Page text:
Shortly after Spanish voters rewarded the terrorists responsible for the Madrid bombing that killed 191 people -- by electing a Socialist prime minister despite polling that showed the ruling Popular Party winning before the attacks -- the thugs are back making threats. Unless Spain withdraws all Spanish troops in Iraq and Afghanistan "completely and immediately," a letter from a self-described al Qaeda spokesman threatened, terrorists will turn Spain into an "inferno."
"This raises the stakes for Spain," noted Tucker Eskew, a former adviser to President Bush. "The gauntlet was thrown down in Madrid, and we'll see if (those in the new government) pick it up, or run from it and suffer the consequences."
The letter, deemed "credible" by the Spanish Interior Ministry, shows what happens when you give an inch to terror. The pressure didn't ease when Spanish voters switched political parties. The pressure increased and then spread so that nationals across the world live in fear of the next big attack.
Indeed, last week, NBC reported a new al Qaeda "Targets Inside Cities" list that suggested the priority in which human beings should be targeted: In order, they are Americans, British, Spanish, Australians, Canadians and Italians.
Even mild-mannered Canadians, eh?
But it figures, even if the Canadian government opposes the U.S. mission in Iraq and is not a member of the coalition. Canada sent troops to Afghanistan; it only takes one strike to earn a bull's eye.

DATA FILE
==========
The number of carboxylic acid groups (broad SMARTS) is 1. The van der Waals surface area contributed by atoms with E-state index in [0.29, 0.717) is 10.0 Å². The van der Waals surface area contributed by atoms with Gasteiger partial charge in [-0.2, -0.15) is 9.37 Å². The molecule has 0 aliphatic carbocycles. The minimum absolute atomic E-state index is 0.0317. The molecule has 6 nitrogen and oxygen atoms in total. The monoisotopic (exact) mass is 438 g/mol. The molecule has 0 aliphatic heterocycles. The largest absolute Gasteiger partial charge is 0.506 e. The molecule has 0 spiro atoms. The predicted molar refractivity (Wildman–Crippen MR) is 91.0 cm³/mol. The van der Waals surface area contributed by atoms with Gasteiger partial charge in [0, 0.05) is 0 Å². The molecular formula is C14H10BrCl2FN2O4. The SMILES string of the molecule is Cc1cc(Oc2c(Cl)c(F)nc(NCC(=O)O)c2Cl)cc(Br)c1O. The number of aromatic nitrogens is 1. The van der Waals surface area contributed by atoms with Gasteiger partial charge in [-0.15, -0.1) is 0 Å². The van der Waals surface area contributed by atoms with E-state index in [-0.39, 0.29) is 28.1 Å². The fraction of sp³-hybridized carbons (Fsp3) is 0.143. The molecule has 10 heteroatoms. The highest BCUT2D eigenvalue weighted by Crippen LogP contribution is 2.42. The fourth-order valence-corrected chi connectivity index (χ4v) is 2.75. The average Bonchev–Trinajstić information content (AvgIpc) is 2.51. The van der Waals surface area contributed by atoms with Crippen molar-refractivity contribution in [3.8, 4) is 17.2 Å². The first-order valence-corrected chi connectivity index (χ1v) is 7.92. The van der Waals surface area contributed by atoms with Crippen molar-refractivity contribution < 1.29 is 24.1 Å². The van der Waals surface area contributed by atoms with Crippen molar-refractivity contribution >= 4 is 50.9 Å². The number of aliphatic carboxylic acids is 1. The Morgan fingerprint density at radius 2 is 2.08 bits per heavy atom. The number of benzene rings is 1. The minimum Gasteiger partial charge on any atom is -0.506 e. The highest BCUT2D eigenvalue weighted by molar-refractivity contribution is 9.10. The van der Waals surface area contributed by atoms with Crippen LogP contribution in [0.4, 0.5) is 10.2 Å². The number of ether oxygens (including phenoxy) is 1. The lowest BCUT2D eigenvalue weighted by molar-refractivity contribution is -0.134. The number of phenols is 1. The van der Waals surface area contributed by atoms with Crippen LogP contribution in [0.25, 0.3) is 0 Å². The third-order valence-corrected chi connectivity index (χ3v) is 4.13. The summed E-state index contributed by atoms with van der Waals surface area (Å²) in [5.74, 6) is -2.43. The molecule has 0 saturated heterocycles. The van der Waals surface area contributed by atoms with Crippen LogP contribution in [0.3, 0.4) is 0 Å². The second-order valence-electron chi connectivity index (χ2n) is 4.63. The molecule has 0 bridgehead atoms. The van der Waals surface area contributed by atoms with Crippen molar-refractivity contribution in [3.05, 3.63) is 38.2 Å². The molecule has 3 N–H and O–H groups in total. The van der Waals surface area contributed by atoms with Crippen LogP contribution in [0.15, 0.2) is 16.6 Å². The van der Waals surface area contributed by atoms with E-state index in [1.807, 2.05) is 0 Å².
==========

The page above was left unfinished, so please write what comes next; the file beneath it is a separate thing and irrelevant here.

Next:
The fact is, once it becomes legitimate for partisans to kill innocent civilians, anyone can land on the list. And it is folly to think that any group is exempt.
So Spanish voters could dethrone the party of Prime Minister Jose Maria Aznar and still find a bomb on the high-traffic, high-speed Madrid-Seville rail line last week. Now, what if Madrid caves in to the withdrawal demand? Figure at the very least that ETA, the Basque terrorist organization, will issue its own do-or-die demands.
Last week also saw the release of a report that examined the security lapses that contributed to the Aug. 19, 2003, bombing of United Nations headquarters in Iraq that wounded 150 and killed 22, including the chief U.N. representative in Iraq, Sergio Vieira de Mello. The report blames U.N. officials who failed to secure the headquarters' perimeter and failed to have blast-resistant materials on the site's windows, corridors and glass doors.